Another red-carpet trend was the nod to menswear: Portia de Rossi in a classic men&rsquos tuxedo with a skinny tie and &ldquoFleabag&rdquo star Phoebe Waller-Bridge in a Ralph & Russo black Chantilly lace suit with a silk tuxedo lapel and ribbon appliqué. Equally chic was Awkwafina in a Dior tuxedo dress with high ruffled collar.

NBC Says It Will Not Air the Golden Globes in 2022

The group behind the awards, the Hollywood Foreign Press Association, has been under pressure for its lack of Black members and its financial practices.

NBCUniversal announced Monday that it would not broadcast the 2022 Golden Globes, an abrupt blow to the Hollywood Foreign Press Association, the organization that puts on the film and television awards show. The association relies on the money the network pays for the rights to broadcast the ceremony, and NBC’s move throws the future of the show into doubt.

The group of roughly 86 journalists came under intense scrutiny as news investigations uncovered, among other things, its lack of diversity and its system of compensating members for their work on committees.

Last week the association approved changes that included increasing its membership by 50 percent over the next year and a half and hiring diversity consultants.

But NBCUniversal said in a statement: “We continue to believe that the H.F.P.A. is committed to meaningful reform. However, change of this magnitude takes time and work, and we feel strongly that the H.F.P.A. needs time to do it right. As such, NBC will not air the 2022 Golden Globes. Assuming the organization executes on its plan, we are hopeful we will be in a position to air the show in January 2023.”

In a statement issued Monday, the Hollywood Foreign Press Association reiterated its commitment to change, called on its “partners in the industry” to work with them to make it happen, and said it was working toward systemic reform with “extreme urgency.”

A spokeswoman for NBCUniversal said the network was not severing its contract with the association, and that its goal was for the organization and the awards show to survive the current tumult. NBCUniversal largely approved of the group’s proposed changes, the spokeswoman said, but didn’t think they could be enacted in time for next awards season. A source close to the matter who isn’t authorized to speak publicly shared the network’s one quibble with the proposed membership increase: NBCUniversal would like to see the membership numbers doubled.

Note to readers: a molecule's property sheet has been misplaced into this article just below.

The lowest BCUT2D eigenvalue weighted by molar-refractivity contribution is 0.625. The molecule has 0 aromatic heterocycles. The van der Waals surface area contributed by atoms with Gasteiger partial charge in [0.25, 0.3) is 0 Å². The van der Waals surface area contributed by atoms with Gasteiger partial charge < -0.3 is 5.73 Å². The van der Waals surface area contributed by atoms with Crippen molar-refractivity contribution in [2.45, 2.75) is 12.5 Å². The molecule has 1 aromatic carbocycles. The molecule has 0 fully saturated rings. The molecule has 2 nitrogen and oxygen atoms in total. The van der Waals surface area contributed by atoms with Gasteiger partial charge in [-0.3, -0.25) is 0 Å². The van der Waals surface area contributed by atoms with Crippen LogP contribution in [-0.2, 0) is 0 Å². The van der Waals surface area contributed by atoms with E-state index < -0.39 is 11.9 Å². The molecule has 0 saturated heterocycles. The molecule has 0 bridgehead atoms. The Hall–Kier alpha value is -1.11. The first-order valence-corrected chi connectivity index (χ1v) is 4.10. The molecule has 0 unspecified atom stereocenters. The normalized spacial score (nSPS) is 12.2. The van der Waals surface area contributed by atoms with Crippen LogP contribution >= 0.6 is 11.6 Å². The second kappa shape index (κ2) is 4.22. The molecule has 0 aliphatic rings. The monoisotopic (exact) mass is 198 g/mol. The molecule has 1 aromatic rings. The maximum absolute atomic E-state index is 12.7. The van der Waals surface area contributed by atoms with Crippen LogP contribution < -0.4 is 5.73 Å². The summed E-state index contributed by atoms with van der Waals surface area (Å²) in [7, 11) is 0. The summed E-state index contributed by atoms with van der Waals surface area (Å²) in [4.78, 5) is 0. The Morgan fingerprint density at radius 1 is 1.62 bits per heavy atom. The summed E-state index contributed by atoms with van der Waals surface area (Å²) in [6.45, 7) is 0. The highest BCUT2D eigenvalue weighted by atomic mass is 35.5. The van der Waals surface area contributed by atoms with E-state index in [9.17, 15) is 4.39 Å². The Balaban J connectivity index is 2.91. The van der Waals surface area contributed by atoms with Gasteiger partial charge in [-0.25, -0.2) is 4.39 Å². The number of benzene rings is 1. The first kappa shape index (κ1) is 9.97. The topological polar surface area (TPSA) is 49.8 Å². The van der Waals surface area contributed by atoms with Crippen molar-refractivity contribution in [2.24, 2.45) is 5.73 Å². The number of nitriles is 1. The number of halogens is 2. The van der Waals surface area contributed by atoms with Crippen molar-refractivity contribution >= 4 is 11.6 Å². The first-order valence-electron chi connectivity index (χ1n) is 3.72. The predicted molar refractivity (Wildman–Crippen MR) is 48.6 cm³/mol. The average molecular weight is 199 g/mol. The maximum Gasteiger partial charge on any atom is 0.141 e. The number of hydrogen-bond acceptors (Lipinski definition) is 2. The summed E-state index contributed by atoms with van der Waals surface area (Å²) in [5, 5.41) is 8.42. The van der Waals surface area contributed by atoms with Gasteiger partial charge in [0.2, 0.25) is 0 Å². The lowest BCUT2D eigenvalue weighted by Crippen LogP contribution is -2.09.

The announcement comes just days after NBC gave its blessing to the H.F.P.A.’s proposed changes: In a statement last week, the network said the plan “charts a course for meaningful reform.”

NBC was paying $60 million a year for broadcast rights. The audience for this year’s telecast fell 62 percent from the previous year’s, to 6.9 million.

The NBCUniversal decision was the most significant in a series of positions taken by movie and television studios and networks over the past several days.

On Sunday, WarnerMedia, home to Warner Bros. and HBO, sent a letter to the president of the press association expressing disappointment at the limited nature of the reforms the H.F.P.A. had pledged to undertake. As a result, WarnerMedia executives said they would “continue to refrain from direct engagement with the H.F.P.A., including sanctioned press conferences and invitations to cover other industry events with talent,” until changes are implemented. The New York Times obtained a copy of the WarnerMedia letter on Monday.

Late last week, the co-chief executive of Netflix sent his own missive to members of the Hollywood Foreign Press Leadership Committee criticizing the size and scope of reforms the group had proposed and saying his company would be “stopping any activities with your organization until more meaningful changes are made.”

Jennifer Salke, the head of Amazon Studios, also released a statement Monday, saying, “We have not been working with the H.F.P.A. since these issues were first raised, and like the rest of the industry, we are awaiting a sincere and significant resolution before moving forward.”